Mr. Greg Curtis, Library and Information Services Executive Director, serves as a book reviewer for American Reference Books Annual. This standard treatise is published by Libraries Unlimited. He recently attended training for LIBQUAL survey administration (a system-wide libraries initiative) and coordinated the administration and results for this campus.
Professor Bill Davidshofer is working on a textbook, Marxism and the Leninist Revolutionary Model. He plans a visit to France to continue his published studies of the ideology of the French Communist Party. He also finished two Advanced Placement primers for the College Board, one on the European Union and the other on Modern European Governments. Each thirty- to forty-page piece is meant to serve as a primer for high school teachers.
Professor Claire Davidshofer traveled to Louisville, Kentucky in June 2007 to correct the AP French placement tests.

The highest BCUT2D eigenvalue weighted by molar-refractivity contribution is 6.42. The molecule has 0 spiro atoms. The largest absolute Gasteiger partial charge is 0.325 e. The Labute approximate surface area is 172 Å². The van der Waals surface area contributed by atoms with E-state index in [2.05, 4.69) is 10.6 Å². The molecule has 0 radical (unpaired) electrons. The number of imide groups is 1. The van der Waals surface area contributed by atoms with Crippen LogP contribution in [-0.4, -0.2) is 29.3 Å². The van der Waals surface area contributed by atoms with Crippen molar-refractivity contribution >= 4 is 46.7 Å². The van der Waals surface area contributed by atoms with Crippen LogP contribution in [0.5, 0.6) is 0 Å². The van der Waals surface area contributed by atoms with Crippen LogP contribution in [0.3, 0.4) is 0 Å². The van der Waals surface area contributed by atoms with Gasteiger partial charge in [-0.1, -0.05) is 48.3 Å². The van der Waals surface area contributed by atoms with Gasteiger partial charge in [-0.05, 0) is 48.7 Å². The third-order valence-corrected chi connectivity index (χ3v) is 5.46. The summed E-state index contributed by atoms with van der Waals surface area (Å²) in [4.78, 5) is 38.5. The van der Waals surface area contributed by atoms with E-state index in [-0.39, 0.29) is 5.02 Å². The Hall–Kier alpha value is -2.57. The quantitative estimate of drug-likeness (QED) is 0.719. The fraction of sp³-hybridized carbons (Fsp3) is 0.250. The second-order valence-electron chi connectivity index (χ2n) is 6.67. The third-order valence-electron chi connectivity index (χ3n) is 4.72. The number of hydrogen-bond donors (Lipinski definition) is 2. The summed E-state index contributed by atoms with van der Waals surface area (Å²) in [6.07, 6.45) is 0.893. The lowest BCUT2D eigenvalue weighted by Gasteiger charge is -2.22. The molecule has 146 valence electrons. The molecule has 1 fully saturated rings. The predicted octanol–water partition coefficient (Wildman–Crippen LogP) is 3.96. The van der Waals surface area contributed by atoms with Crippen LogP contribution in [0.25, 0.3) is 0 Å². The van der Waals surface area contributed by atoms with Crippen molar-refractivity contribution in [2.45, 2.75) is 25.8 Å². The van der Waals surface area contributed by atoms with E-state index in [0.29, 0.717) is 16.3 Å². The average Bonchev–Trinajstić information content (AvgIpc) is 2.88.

Professor John Defelice serves on the Educational Testing Service's Test Development Committee for European History. He is the national College Board Associate for this discipline. He has spoken at three major conventions on behalf of the Board in the area of professional development. John recently had a chapter titled Inns and Taverns published in The World of Pompeii from publisher Routledge. Another chapter he authored, titled Women, Slaves and Society in Rome's Empire and the Early Church, was published in 2007 in The Light of Discovery: Studies in Honor of Edwin M. Yamauchi from Pickwick Publications. This summer, he will teach a seminar course for college students and area high school faculty on how to prepare to teach AP History.
Professor Lynn Eldershaw presented preliminary findings from her research conducted in Alberta on palliative home care at the National Hospice and Palliative Care Conference held in Toronto, Ontario in November 2007. She co-authored the article Through a Painted Window: On Narrative, Medicine and Method, which appears in a 2007 issue of International Journal of Qualitative Methods. Her chapter Shambhala International: The Golden Sun of the Great East will be published in the forthcoming book Wild Geese: The Study of Buddhism in Canada by McGill Queens University Press.